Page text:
centered on exploring and providing contextual, climatic, culturally
relevant and sustainable developoment solutions for the built
environment. He can be reached at
ebi@primavis.com



Prompted by an on-going discussion on the Main Square of The Nigerian Village Square  (NVS) titled 'American Shopping Center Opens In Lagos',   I seek to explore the  image of African, or more specifically, Nigerian architecture.

On
that thread, it appeared the initial poster sought, with that title, to
intrigue readers with the allure he associates with the facility - the
'hype'. Many responses later, I came to believe the main issue he
sought to communicate was that a commercial retail facility exhibiting
a certain appearance - often termed big box in the United States - is
inherently American. Others, including me, argued that mere appearance
does not an American facility make; neither is an elevated vibrancy,
volume and variety of commercial transactions uniquely American.

In
any event, it begs the question: What traits are associated with an
'American' Hypermart? Why is it 'American' as opposed to 'western'? Or
'Nigerian'? The question of whether or not I should celebrate its debut
in Lagos could be the topic of another conversation. The corollary
underlying question is 'what is associated with African (or Nigerian)
architecture?

The following is the beginning of what will be
primarily a visual excursion into African architectural antecedents in
which I seek to explore the built form, it's effect on the entire built
environment and expressions of the cultural identity of it's creators.

Architecture,
termed the ultimate expression of all arts, is best appreciated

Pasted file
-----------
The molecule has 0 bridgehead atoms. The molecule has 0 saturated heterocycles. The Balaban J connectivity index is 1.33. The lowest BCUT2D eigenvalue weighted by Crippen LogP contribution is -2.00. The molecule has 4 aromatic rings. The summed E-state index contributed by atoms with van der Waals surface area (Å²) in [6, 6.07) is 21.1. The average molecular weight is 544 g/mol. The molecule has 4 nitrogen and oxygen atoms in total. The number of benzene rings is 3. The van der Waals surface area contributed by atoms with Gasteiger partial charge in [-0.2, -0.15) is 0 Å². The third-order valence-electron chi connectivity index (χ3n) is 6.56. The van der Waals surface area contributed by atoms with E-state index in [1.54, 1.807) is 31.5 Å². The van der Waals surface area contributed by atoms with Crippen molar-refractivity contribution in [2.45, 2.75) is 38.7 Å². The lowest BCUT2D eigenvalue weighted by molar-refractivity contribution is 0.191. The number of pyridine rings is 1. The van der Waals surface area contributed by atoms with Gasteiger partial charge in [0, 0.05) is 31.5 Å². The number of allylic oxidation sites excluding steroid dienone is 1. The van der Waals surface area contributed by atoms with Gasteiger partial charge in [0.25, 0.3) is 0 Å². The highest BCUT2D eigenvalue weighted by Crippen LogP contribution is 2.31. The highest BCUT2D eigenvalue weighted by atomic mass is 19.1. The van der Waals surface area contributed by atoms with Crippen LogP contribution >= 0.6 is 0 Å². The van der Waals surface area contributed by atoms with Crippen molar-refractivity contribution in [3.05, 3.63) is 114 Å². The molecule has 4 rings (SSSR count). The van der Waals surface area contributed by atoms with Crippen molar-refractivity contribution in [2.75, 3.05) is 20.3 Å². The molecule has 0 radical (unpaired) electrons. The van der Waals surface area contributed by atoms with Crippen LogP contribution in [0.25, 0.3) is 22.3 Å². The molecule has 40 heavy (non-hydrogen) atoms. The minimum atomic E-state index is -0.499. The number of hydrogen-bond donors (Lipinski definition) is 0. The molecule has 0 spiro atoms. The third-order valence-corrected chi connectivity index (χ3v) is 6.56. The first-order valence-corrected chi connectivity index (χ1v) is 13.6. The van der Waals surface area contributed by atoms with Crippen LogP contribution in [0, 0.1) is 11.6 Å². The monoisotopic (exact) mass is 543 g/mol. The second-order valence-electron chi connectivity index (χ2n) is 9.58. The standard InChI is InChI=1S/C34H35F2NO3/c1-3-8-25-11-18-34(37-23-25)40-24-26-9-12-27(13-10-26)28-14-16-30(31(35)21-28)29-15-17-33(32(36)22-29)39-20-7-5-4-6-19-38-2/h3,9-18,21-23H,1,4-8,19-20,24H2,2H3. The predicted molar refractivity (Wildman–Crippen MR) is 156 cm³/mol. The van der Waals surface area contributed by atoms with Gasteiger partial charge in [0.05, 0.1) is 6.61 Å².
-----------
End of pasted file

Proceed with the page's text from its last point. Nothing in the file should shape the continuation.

visually. I therefore crave the indulgence of the website proprietors
to permit me attach a few images to this article to, perhaps,
stimulate discourse. In every event, I have attempted to credit
pictures to their source. Any omissions or faults are mine alone.

Background
A
cursory google search on November 17, 2005 titled 'African
Architecture' yields the usual suspects: huts, both rudimentary and
ornate, a few dwellings and some Egyptian pyramids. A similar search
for 'hut' or 'hut building' yielded little or nothing to do with
buildings, African or otherwise on the first page!

While it
appears there is no dearth of study on the subject, little seems to
have emerged or been recorded or retained about architecture from
Africa, south of the Sahara, suggesting therefore that all the people
in those regions (including the precursors to 130 million Nigerians
today), spent their entire lives beneath the benevolent canopy of the
clear blue sky. Alternately, they could have lived and slept in trees
or caves. Small wonder today that one regularly and routinely has to
respond calmly and creatively to questions alluding to the perceived
absence from Africa of "houses like, y'know, the ones we have here".